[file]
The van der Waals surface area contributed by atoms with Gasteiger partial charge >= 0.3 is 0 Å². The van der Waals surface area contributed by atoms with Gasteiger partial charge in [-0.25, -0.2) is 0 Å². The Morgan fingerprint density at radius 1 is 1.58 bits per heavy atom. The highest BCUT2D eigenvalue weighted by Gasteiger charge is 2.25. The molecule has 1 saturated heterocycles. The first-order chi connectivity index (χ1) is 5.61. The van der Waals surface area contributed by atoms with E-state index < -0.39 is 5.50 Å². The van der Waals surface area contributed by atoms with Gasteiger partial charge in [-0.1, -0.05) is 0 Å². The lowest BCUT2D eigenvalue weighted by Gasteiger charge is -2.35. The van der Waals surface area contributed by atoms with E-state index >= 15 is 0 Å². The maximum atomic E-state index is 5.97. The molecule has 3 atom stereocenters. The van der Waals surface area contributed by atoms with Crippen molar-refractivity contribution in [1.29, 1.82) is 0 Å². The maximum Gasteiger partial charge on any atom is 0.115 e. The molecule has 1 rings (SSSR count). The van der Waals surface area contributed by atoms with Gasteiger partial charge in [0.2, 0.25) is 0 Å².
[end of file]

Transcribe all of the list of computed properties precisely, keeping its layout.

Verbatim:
The van der Waals surface area contributed by atoms with Gasteiger partial charge >= 0.3 is 0 Å². The van der Waals surface area contributed by atoms with Gasteiger partial charge in [-0.25, -0.2) is 0 Å². The Morgan fingerprint density at radius 1 is 1.58 bits per heavy atom. The highest BCUT2D eigenvalue weighted by Gasteiger charge is 2.25. The molecule has 1 saturated heterocycles. The first-order chi connectivity index (χ1) is 5.61. The van der Waals surface area contributed by atoms with E-state index < -0.39 is 5.50 Å². The van der Waals surface area contributed by atoms with Gasteiger partial charge in [-0.1, -0.05) is 0 Å². The lowest BCUT2D eigenvalue weighted by Gasteiger charge is -2.35. The van der Waals surface area contributed by atoms with E-state index >= 15 is 0 Å². The maximum atomic E-state index is 5.97. The molecule has 3 atom stereocenters. The van der Waals surface area contributed by atoms with Crippen molar-refractivity contribution in [1.29, 1.82) is 0 Å². The maximum Gasteiger partial charge on any atom is 0.115 e. The molecule has 1 rings (SSSR count). The van der Waals surface area contributed by atoms with Gasteiger partial charge in [0.2, 0.25) is 0 Å².